Hearing loss is a common challenge for older individuals, but does it warrant quitting driving? Driving habits vary amongst different individuals so the response isn’t straightforward.
Even if some adjustments have to be made to the radio volume, hearing loss shouldn’t mean a competent driver has to quit driving.
Whether hearing loss presents a risk while driving is an important consideration for those planning everyday commutes or winter road trips. Is your hearing loss making you a hazardous driver?
Think beyond driving…
Early stage hearing loss most likely won’t negatively effect your driving, but if it’s neglected, driving will become increasingly dangerous.
There is a strong link between hearing health and brain health, as reported by Johns Hopkins Medicine. Struggling to hear forces your brain to use valuable resources just to comprehend what individuals are saying. It is a contributing factor to brain atrophy, which results in dementia. Driving is certainly off the table for a person with dementia.
Should you drive with hearing loss?
You can still drive with hearing loss, but it should be noted that safe driving requires strong observational skills and this includes auditory awareness. The Center for Hearing and Communication estimates about 48 million Americans have significant hearing loss, and a good portion of them still drive.
Driving with hearing loss
With a few adjustments, you can still continue to be safe on the road. Here are some tips.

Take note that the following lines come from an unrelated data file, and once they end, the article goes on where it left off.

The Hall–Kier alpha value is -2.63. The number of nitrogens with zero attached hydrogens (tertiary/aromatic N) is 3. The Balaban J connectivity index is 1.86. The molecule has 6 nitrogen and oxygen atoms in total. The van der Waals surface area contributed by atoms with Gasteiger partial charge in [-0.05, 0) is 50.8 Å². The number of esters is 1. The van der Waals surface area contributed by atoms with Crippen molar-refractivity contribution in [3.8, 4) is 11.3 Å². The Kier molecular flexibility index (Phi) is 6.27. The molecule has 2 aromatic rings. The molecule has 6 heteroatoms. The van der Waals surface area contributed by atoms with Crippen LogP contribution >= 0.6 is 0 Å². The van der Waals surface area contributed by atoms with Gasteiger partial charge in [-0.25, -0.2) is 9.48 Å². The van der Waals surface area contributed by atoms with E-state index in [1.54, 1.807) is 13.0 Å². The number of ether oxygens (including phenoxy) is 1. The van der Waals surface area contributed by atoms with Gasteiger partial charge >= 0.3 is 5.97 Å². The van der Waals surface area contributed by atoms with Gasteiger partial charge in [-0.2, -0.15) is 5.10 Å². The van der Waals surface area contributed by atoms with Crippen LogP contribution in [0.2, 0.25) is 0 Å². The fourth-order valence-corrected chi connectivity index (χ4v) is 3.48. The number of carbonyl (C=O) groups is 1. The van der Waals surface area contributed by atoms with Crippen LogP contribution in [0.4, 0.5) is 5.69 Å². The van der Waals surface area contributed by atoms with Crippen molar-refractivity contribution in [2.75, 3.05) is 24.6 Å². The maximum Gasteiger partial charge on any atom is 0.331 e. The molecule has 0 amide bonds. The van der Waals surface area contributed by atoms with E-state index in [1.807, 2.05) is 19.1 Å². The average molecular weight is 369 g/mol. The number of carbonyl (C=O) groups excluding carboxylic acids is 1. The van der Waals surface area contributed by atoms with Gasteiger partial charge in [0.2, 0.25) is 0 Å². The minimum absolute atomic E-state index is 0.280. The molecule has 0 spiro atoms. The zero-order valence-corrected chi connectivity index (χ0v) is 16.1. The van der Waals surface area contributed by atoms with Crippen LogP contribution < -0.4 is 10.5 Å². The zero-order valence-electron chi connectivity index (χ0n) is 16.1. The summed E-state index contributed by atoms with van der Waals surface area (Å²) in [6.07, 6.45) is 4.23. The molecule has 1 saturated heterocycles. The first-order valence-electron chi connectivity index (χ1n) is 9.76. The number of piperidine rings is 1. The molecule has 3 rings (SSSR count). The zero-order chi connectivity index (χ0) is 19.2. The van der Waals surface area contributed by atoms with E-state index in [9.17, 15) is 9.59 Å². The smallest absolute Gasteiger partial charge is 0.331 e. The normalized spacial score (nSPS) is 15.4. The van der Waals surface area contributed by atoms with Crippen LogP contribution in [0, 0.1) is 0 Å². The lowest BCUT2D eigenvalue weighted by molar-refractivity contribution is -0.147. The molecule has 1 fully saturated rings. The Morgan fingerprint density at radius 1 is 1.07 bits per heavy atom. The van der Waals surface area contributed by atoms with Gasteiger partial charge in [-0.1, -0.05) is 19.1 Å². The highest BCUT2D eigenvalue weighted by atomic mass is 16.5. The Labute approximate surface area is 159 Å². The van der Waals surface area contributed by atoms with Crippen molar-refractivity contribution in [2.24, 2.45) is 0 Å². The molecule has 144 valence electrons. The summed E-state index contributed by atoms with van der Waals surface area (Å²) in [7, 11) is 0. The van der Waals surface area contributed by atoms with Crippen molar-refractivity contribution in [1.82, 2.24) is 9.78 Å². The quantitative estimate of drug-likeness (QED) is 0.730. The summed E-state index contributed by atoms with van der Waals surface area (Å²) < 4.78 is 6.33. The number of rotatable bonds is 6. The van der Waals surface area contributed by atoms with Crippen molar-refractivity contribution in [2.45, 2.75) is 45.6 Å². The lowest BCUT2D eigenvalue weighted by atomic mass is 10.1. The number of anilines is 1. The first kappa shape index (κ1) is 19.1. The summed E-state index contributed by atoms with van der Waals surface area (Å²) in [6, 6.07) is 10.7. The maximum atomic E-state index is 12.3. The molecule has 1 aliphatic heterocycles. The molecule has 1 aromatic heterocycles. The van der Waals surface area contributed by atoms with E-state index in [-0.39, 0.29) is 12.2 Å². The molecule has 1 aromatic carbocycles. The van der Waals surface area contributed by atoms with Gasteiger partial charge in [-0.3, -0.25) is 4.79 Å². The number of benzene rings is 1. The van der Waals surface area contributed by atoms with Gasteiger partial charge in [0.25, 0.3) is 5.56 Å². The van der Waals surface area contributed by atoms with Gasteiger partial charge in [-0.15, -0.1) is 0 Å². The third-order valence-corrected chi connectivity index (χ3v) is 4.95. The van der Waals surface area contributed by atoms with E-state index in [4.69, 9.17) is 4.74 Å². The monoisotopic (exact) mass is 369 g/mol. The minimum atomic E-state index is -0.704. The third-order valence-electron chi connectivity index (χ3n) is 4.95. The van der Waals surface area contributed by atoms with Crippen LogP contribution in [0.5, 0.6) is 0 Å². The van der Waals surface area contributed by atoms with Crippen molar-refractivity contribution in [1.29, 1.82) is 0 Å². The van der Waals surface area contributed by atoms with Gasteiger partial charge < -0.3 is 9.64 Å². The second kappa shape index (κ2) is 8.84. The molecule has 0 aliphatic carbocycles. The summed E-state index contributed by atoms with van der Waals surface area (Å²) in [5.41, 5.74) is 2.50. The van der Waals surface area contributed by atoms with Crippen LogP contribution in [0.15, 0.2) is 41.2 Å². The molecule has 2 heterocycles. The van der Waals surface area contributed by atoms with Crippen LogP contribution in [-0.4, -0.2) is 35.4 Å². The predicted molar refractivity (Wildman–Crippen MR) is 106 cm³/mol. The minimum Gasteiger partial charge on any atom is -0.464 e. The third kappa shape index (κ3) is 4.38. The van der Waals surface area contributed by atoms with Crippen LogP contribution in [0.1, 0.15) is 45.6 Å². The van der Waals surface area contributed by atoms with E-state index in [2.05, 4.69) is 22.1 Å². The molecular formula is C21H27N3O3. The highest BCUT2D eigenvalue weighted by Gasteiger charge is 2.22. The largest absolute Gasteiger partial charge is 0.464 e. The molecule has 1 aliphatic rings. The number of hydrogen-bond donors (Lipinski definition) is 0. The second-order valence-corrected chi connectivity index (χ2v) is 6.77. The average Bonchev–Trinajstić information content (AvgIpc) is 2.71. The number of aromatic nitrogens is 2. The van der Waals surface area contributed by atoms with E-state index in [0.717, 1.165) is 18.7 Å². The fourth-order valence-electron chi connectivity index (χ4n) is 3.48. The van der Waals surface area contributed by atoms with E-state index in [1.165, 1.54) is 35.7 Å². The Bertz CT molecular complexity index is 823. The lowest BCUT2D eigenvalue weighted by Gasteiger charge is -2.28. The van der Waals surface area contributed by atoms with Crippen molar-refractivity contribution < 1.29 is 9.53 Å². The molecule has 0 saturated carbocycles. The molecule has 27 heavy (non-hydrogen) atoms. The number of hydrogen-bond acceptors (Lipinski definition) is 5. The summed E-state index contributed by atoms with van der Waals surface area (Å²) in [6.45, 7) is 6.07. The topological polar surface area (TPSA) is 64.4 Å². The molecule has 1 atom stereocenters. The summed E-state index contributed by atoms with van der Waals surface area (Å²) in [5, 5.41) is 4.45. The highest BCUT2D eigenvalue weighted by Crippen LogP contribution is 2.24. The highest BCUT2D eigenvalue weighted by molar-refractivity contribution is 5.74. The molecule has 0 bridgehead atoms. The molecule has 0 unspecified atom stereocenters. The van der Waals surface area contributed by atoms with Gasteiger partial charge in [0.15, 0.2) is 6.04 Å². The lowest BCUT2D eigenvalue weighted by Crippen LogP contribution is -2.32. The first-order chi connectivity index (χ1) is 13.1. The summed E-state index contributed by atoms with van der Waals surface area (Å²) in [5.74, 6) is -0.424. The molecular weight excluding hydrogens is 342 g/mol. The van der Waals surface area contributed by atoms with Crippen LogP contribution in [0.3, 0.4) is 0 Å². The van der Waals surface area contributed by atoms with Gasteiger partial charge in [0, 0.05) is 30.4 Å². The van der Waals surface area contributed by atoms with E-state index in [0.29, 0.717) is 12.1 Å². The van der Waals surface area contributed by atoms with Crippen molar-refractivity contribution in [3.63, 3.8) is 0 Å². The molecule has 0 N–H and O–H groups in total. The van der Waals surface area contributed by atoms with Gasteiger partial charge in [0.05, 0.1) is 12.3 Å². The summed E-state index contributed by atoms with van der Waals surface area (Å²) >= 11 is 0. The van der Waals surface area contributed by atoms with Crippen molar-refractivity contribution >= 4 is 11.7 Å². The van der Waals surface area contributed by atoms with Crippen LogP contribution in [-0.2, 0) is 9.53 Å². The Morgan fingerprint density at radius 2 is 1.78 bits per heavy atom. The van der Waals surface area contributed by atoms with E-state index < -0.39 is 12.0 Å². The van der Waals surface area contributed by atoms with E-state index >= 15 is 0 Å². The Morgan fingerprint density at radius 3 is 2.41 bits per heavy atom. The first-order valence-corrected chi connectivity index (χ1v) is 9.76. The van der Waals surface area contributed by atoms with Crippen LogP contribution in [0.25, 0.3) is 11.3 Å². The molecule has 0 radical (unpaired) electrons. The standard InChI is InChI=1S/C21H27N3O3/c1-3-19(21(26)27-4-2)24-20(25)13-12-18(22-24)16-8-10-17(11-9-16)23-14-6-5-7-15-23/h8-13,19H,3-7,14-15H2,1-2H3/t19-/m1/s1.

Quit putting off
Visit us, get a hearing test, and think about how hearing aids can change things for you. The question of whether you should be driving can be removed by using hearing aids.
When you drive, be more aware
You will still need to be observant about what’s going on around your vehicle even if you use hearing aids.
Keep the noise down inside your car
This will allow you to focus your listening on driving without distractions. Ask your passengers to talk more quietly and keep the radio down or off.
Keep an eye on your dash lights
When you drive with hearing loss, the little things can mount up. For instance, you will no longer hear that clicking sound that tells you that your turn signal is blinking. You will have to depend on your eyes to compensate, so get used to checking your dashboard to see what your car is attempting to tell you.
Make maintenance a priority
You might not hear that rattling noise under the hood anymore or the warning bell telling you there is a problem with your engine or another critical component. Get your car serviced regularly so you can avoid this major safety hazard. That’s a good plan for most people but a necessity if you are driving with hearing loss.
Pay attention to other vehicles around you
Obviously, you would do that anyway, but you want to watch for signs you might be missing something. You might not hear emergency sirens, for instance, so if the cars are pulling over to the side, you should too. Use the actions of other drivers to get some visual clues about traffic patterns around you.
So is it possible to safely drive when you have hearing loss? That’s up to you. It is possible to be a safe driver even if your hearing is not what it used to be because most likely your other senses will help you make the adjustment. But if you’re feeling concerned about it, make an appointment to come see if we can help you improve your situation, possibly with hearing aids.
Give us a call today to schedule your hearing exam and look into hearing aid options for your distinctive lifestyle.